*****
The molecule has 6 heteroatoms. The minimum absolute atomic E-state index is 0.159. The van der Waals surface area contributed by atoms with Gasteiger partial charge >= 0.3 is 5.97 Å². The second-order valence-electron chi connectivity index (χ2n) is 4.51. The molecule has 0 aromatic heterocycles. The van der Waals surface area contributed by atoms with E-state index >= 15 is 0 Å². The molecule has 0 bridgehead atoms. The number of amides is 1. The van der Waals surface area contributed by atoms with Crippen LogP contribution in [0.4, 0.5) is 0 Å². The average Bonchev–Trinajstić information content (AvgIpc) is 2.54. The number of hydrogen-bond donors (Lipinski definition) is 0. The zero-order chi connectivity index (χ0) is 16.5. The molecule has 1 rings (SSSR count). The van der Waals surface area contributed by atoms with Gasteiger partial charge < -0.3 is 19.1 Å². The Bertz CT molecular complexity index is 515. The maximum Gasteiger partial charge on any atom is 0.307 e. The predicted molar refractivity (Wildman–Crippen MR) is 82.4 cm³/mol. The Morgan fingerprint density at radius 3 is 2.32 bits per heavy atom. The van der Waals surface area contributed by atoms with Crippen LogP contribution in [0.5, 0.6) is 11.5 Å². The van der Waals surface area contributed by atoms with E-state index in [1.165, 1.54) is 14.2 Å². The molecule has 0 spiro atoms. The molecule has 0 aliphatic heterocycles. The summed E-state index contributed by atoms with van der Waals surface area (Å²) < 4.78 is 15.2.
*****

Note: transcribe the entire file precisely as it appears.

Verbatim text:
The molecule has 6 heteroatoms. The minimum absolute atomic E-state index is 0.159. The van der Waals surface area contributed by atoms with Gasteiger partial charge >= 0.3 is 5.97 Å². The second-order valence-electron chi connectivity index (χ2n) is 4.51. The molecule has 0 aromatic heterocycles. The van der Waals surface area contributed by atoms with E-state index >= 15 is 0 Å². The molecule has 0 bridgehead atoms. The number of amides is 1. The van der Waals surface area contributed by atoms with Crippen LogP contribution in [0.4, 0.5) is 0 Å². The average Bonchev–Trinajstić information content (AvgIpc) is 2.54. The number of hydrogen-bond donors (Lipinski definition) is 0. The zero-order chi connectivity index (χ0) is 16.5. The molecule has 1 rings (SSSR count). The van der Waals surface area contributed by atoms with Gasteiger partial charge < -0.3 is 19.1 Å². The Bertz CT molecular complexity index is 515. The maximum Gasteiger partial charge on any atom is 0.307 e. The predicted molar refractivity (Wildman–Crippen MR) is 82.4 cm³/mol. The Morgan fingerprint density at radius 3 is 2.32 bits per heavy atom. The van der Waals surface area contributed by atoms with Crippen LogP contribution in [0.5, 0.6) is 11.5 Å². The van der Waals surface area contributed by atoms with E-state index in [1.165, 1.54) is 14.2 Å². The molecule has 0 spiro atoms. The molecule has 0 aliphatic heterocycles. The summed E-state index contributed by atoms with van der Waals surface area (Å²) < 4.78 is 15.2.